The Practical Effects of the Proposed Pension Changes

By • January 26, 2012 0 Comments

It seems unlikely the Ross bill, proposed on Jan 25, will become law in its current form, but the interest is so strong, I believe a full comparison – now – is of interest.  Please bear in mind this is all tentative and hypothetical based on the bill as it’s currently proposed. 

CONDITIONS.  Two FERS employees with identical salary histories; each starts at $40,000 and over a 30-year career they each experience salary increases averaging 3.5% annually.  In their final year, each is paid $108,475.  The first person retires in December of 2012 and his contributions, annuity, and annuity supplement are calculated under current rules, while the other fellow, who started on/after Jan 1, 2013, pays the higher rate, receives the smaller percent, receives no supplement, and has his annuity calculated with a high-5 average salary instead of high-3.  Both employees are under age 62 at retirement.

Illustration, hypothetical:

  Total Salary Employee Contributions High 3/5 Average Percent Annuity Supplement Total
 Old  
$2,064,793
 $16,518 (0.8%)  $104,847  30.0 $31,454 $16,596 $48,050
 New $2,064,793  $82,592 (4.0%)  $101,382  21.0 $21,290 $0.0 $21,290

 

Summary.  It appears that with identical salary histories, the person retiring this year will receive more than double the income at one fifth the cost of a “secure annuity” retiree under the new rules.  Of course, when the two persons become 62, the supplement for the “old” retiree will stop, and the difference will be less (i.e., the old guy will have a 50% advantage).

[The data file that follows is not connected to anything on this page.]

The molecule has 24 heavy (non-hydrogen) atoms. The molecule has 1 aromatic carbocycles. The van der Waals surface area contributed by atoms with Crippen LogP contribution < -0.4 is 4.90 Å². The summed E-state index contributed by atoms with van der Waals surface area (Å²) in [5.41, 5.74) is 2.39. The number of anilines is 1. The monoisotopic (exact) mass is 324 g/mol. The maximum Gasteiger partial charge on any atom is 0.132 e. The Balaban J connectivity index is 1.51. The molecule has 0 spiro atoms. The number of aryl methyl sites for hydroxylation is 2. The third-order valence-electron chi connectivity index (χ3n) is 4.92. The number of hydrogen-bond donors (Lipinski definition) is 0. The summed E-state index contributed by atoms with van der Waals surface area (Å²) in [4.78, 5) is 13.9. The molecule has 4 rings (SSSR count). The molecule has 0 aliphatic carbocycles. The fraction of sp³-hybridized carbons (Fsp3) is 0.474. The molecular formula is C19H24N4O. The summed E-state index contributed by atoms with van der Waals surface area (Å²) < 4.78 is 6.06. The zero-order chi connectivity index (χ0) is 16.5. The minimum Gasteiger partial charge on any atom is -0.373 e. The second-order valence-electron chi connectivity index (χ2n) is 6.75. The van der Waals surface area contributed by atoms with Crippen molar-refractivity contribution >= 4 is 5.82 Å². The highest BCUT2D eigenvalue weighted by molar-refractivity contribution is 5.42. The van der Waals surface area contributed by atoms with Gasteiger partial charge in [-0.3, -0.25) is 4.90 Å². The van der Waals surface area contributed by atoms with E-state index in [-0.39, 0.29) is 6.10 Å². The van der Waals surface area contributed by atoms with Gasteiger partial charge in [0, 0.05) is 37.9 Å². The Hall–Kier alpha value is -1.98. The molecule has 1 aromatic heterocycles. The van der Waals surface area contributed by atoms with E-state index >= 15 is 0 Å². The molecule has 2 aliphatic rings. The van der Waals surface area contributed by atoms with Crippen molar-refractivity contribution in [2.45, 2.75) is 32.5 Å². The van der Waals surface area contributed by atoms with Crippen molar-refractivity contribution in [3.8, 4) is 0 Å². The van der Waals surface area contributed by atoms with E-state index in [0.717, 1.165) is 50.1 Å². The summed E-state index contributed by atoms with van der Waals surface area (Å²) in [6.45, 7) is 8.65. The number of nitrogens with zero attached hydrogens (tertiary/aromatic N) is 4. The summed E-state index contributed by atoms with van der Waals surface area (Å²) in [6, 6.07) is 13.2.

Notes:  

  • Contribution rate for current employees is scheduled to increase 0.5% annually for 3 years beginning in 2013, with a final rate of 2.3%.  Also, current employees retiring after 12/31/12 will not receive a supplement.
  • Percent per year of service for old is 1.0; new = 0.7.
  • Social Security not included in the above.

            

CSRS not included in above, nor are CSRS special or FERS special.  Congress is omitted, too.

How many/which changes will actually come to pass?  Your guess is as good as mine.

My website – fedbens.us – has nine calculators that may be helpful.

© 2014 Robert F. Benson. All rights reserved. This article may not be reproduced without express written consent from Robert F. Benson.

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About the Author (  |   )

Robert Benson served 35 years in various Federal agencies, as both a management analyst and IT specialist. He is a graduate of Northwestern University and developed the software at fedbens.us.

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